Guns, Sails and Empires
The book deals with the questions of why Renaissance Europe succeeded where the Europeans of the thirteenth and fourteenth centuries failed and why, after the end of the fifteenth century, the Europeans were able not only to force their way through to the distant Spice Islands but had also gained control of all the major sea-routes and established overseas empires.
This book is a useful reference for students and researchers studying the technological advances that had made European ventures into the Asiatic continent possible. Cipolla makes connections between economic problems and its technological implications. In addition, in comparing the technology possessed by different European explorers, one is able to compare the progress made by different sailing parties and the outcome of their technological advancements.
Scope (Topics Covered, Time Period)
The book covers essentially the time period of 1400-1700, since the focus would be on the development of technology that had changed the course of history for the Europeans. Particularly, the revolutionary changes that had affected the relationship between European traders and the indigenous merchants, rulers and producers were important consequences. The constant comparison among European powers engages the question of the different extent of dominance the different European countries had on the territories and trading networks where they had established commercial ventures.
Argument (Methodology, Significance)
The book is structured into three different parts: "The European Scene", "Guns and Sails Overseas" and the "Epilogue". While the last part briefly summarizes the reasons for Europeans entering into trade relations in Asia, and therefore may not give readers an in-depth analysis for the origins of European dominance in Asia and the context as seen from the perspective of the indigenous population, it serves a more general purpose in indicating the possible reasons for European ventures into Asia.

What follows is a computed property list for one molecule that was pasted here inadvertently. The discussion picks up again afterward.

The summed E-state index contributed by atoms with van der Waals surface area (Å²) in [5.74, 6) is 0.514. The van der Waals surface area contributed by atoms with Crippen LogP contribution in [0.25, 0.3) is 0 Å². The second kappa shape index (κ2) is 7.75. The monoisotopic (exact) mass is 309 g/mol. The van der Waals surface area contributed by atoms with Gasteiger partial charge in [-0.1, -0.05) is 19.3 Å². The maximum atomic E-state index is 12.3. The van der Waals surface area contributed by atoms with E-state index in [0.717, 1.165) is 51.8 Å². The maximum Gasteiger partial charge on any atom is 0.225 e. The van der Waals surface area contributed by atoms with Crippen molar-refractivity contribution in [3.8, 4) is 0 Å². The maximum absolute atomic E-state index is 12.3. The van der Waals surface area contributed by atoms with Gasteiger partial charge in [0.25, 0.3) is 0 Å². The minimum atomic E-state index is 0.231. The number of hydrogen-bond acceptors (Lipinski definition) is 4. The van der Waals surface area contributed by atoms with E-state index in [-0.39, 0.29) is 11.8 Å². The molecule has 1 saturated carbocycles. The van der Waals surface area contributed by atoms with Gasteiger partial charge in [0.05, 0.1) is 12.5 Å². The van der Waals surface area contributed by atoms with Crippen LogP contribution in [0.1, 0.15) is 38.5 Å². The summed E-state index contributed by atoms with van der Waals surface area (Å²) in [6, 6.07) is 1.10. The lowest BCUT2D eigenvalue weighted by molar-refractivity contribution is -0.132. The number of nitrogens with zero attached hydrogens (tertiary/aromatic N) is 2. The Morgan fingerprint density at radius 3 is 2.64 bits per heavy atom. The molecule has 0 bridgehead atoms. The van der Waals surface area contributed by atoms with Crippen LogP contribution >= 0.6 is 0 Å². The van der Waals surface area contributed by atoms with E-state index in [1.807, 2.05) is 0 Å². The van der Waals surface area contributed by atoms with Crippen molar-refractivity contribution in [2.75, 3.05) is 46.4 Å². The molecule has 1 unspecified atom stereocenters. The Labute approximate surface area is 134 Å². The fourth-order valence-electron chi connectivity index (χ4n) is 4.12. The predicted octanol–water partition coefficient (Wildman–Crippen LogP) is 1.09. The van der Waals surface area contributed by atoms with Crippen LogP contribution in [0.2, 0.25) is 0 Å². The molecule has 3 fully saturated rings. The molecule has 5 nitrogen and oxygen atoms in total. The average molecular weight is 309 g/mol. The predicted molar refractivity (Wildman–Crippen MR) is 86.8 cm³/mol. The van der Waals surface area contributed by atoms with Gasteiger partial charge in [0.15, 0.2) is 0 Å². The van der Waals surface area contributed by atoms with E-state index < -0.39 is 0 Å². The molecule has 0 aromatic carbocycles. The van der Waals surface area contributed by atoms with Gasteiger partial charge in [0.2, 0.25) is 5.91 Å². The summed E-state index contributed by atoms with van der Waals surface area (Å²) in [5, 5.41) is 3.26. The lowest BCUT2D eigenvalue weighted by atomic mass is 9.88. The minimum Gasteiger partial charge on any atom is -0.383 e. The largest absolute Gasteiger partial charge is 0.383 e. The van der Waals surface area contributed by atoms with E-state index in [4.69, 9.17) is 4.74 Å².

However, the first two parts shed light on the vital developments in technology and explores the economic dimensions of the costs on the part of Europeans, and could serve a useful tool to compare the extent of power each European power had, particularly in the comparison of naval power amongst the Europeans. Cipolla also states that the relative advantage of the Europeans was on the seas, since on land they remained for a long time highly vulnerable. Thus, no serious attempt was ever made to make an inroad into Asia and extend territorial conquest. Until the eighteenth century, European possessions the world over consisted mostly of naval bases and coastal strongholds.
However, the advent of the Industrial Revolution changed the context in which the Europeans were operating. The development of technology during the Industrial Revolution was assisted by overseas trade agreements and this in turn facilitated the Europeans' ability to subjugate non-industrial economies through the policy of 'free trade' and the subtle mechanism of 'dual economies'.
Thus, the period of European conquests in Asia that began in the eighteenth century was deemed to be largely connected to the early maritime expansion and subsequent dominance.
Annotated by Michelle Djong